Along with intentionally limiting the devices you can use, HDCP also produces arbitrary and unpredictable incompatibilities. Ars provides a few examples:
- Andy Griffith Stands Up to Warrantless Wiretapping
Mayberry's privacy rights more secure than the modern
- How Do New NSA Spy Warrants Work? One Expert Speculates
Jim Dempsey tries to work out what it might mean.
- Your Privacy Law Role-Call
All the new privacy bills on their way to Congress, as
collected by PogoWasRight.
- Brewster Kahle's Orphan Works Case Denied
Professor Chris Sprigman offers legal analysis.
On January 26th, Stanford Law School will host a symposium called "Beyond a Physical Conception of the Fourth Amendment: Search and Seizure in the Digital Age." Six experts will present papers on a variety of privacy and technology issues, including RFIDs and protections for private information stored online. EFF Staff Attorneys Kevin Bankston and Kurt Opsahl will be there, and you can find out more about attending here.
Over five years since it first began, the NSA's massive domestic spying program remains shrouded in secrecy. Recently, the Bush Administration announced that it has let the shadowy FISA court review the program, but that's not enough -- the President must abide by the law and answer to the traditional court system, Congress, and the American public. Use our Action Center to demand immediate Congressional investigations.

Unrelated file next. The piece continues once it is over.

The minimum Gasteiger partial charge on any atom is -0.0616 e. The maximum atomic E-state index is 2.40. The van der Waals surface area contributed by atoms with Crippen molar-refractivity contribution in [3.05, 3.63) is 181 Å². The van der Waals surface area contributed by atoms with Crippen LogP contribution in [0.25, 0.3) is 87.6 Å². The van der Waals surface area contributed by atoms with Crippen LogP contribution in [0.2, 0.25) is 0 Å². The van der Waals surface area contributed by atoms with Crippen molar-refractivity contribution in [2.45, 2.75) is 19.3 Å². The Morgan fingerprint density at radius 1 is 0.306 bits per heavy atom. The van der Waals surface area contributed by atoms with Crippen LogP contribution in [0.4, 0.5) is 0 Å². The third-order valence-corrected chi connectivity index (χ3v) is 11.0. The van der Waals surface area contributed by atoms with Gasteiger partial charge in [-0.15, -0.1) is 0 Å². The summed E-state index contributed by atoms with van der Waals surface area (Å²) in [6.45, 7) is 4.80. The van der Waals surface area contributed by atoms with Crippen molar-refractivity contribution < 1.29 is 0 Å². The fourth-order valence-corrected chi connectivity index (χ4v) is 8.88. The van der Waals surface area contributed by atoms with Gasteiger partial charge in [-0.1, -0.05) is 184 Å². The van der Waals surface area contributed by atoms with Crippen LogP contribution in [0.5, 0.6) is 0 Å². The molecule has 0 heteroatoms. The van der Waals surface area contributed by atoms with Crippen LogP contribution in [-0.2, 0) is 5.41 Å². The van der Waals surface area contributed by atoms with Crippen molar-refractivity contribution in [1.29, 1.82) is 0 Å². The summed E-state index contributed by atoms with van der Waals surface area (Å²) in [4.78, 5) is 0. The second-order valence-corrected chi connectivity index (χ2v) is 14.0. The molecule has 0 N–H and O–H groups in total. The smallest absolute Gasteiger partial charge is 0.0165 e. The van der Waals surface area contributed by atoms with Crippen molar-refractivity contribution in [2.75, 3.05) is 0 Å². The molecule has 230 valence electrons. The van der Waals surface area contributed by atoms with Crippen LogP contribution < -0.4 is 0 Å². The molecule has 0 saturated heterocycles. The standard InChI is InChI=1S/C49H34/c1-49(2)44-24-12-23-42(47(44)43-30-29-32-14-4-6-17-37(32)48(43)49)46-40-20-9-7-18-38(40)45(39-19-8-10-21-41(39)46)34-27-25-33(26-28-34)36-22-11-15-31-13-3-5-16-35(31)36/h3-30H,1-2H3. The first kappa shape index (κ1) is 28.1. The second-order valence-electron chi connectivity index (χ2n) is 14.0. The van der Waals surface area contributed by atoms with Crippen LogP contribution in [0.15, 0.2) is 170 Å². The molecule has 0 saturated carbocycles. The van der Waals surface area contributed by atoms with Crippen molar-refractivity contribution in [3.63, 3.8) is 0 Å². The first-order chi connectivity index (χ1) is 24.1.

Three federal courts have already rejected the government's bogus arguments and allowed cases to go forward regarding the secret surveillance. With its back against the wall, the Administration has finally conceded that judicial review should be involved at some level.
This YouTube clip from the Andy Griffith Show is the sort of civics lesson that Attorney General Alberto Gonzales would do well to study. Guilherme Roschke from the Electronic Privacy Information Center (EPIC) has some background (via BoingBoing):
I shared the video with my colleagues here at the Electronic Privacy Information Center. With some digging, one of my colleagues figured out that this show aired on October 30, 1967. That's two weeks after the Supreme Court heard the oral arguments in Katz vs. United States. The FBI had tapped a phone booth without a warrant, and convicted a gambler based on that. The Katz court overturned the conviction, stating that the 4th amendment prohibits this sort of a wiretap without a warrant.
Nearly three years ago, EFF published a paper advocating voluntary collective licensing for P2P, a system that would get artists paid and allow fans to keep sharing music however they like for a flat fee. It seems the major record labels may finally be coming around to this sensible solution:
"This year, with music sales still sinking like a rock, the record labels are no longer apoplectic about the possibility of such a fee, which could be collected by Internet service providers through their customers' monthly subscription charges.